People-driven leaders work hard to prioritize the human beings who are central to their organization’s success. In doing so, they pave the way for higher employee engagement that helps drive better business results and a way of thinking called People Success.

In an earlier post, we shared eight insights from four people-driven leaders. Here we present the wisdom of three more leaders as they share stories and advice gleaned throughout their career journeys.

1. People-driven leaders understand their charter

While the charter and goals of people-driven leaders might seem obvious, important nuances help shape and guide them. Each leader often draws inspiration from various sources along their journey.

For Garry Ridge, CEO of WD-40 Company, the lightning bolt came at two different times. In the mid-1990s, he came across this quote while reading works of the Dalai Lama: “The purpose in life is to make people happy. If you can’t make them happy, at least don’t hurt them.” This prompted Garry to reflect on the fact that he felt business leaders weren’t doing a good job not hurting people. In 1997, he became CEO of WD-40 and was taken by a quote of Aristotle’s from 384 B.C.: “Pleasure in the job puts perfection in the work.” This time Garry was triggered to consider why businesses weren’t putting pleasure into the job.

Combined, these two moments of significant reflection led Garry to understand his role as a people-driven leader. “Our job is to create an environment where tribe members feel safe at work and return home at the end of the day fulfilled by the work they do, feeling they’ve learned something new and contributed to something bigger than themselves,” he says.

So how exactly does a people-driven leader create such an environment? According to Sean Woodroffe, Senior Executive Vice President and Chief Human Resources Officer for TIAA, the answer is simple: “I believe in treating every employee with respect and dignity. It starts by being an empathetic, engaged listener.”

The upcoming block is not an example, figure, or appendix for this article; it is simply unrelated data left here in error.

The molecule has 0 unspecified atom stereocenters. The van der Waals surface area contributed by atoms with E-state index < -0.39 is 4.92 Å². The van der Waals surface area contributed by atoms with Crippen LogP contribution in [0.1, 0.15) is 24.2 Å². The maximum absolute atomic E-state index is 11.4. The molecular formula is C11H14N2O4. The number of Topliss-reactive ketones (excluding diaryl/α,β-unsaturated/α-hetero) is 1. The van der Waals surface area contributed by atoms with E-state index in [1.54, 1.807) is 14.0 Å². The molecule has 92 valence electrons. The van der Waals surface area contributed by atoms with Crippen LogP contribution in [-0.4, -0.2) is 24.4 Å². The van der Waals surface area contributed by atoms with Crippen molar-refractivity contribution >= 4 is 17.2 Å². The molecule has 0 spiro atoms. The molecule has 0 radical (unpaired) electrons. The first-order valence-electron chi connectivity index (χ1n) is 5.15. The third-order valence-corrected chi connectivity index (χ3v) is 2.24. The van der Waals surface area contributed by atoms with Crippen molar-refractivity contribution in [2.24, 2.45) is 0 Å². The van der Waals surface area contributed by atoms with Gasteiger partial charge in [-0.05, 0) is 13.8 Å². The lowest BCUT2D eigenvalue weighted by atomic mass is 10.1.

2. People-driven leaders believe in servant leadership

People-driven leaders embrace a wide range of philosophies. But regardless of how they word it, many believe in the concept of servant leadership, coined by Robert K. Greenleaf in 1970. Greenleaf wrote: “The servant-leader is servant first… It begins with the natural feeling that one wants to serve, to serve first. Then conscious choice brings one to aspire to lead. That person is sharply different from one who is leader first… While traditional leadership generally involves the accumulation and exercise of power by one at the ‘top of the pyramid,’ servant leadership is different. The servant-leader shares power, puts the needs of others first, and helps people develop and perform as highly as possible.” 

Sean helps connect the dots between the belief and putting it into action. “Servant leadership is the notion that the best leaders recognize their roles are to serve and inspire—and the HR function plays a role in bringing that to life.” To that end, Sean and his team created a set of servant leadership principles for guiding employees and developed a 360-degree tool to measure each leader in the organization against these tenets. “We saw a direct correlation between our leaders’ activities and employee engagement,” he points out.

Garry first encountered the servant leadership philosophy when he returned to school for a master’s degree in leadership. “That inspired me to create the business model that has been in place in our company for many years,” he says. “Most companies were only thinking about strategy and execution instead of the people, the purpose, and the values. I added a culture of learning.”